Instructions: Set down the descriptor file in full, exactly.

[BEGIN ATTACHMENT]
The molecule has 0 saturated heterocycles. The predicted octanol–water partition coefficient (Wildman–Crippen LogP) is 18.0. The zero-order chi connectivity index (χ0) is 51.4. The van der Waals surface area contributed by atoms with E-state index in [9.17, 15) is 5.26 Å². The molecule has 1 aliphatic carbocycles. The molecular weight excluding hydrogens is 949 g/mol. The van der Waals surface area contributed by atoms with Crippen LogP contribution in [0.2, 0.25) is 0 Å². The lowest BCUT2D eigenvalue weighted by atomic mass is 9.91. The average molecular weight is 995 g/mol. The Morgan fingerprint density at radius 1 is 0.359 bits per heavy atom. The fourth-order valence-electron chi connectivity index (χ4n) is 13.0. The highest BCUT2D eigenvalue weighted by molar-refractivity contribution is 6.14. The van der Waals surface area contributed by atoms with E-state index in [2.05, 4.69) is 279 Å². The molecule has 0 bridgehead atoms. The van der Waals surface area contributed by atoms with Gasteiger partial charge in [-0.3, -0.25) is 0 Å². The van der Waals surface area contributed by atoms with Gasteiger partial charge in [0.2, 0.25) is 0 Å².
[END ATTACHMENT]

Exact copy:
The molecule has 0 saturated heterocycles. The predicted octanol–water partition coefficient (Wildman–Crippen LogP) is 18.0. The zero-order chi connectivity index (χ0) is 51.4. The van der Waals surface area contributed by atoms with E-state index in [9.17, 15) is 5.26 Å². The molecule has 1 aliphatic carbocycles. The molecular weight excluding hydrogens is 949 g/mol. The van der Waals surface area contributed by atoms with Crippen LogP contribution in [0.2, 0.25) is 0 Å². The lowest BCUT2D eigenvalue weighted by atomic mass is 9.91. The average molecular weight is 995 g/mol. The Morgan fingerprint density at radius 1 is 0.359 bits per heavy atom. The fourth-order valence-electron chi connectivity index (χ4n) is 13.0. The highest BCUT2D eigenvalue weighted by molar-refractivity contribution is 6.14. The van der Waals surface area contributed by atoms with E-state index in [2.05, 4.69) is 279 Å². The molecule has 0 bridgehead atoms. The van der Waals surface area contributed by atoms with Gasteiger partial charge in [-0.3, -0.25) is 0 Å². The van der Waals surface area contributed by atoms with Gasteiger partial charge in [0.2, 0.25) is 0 Å².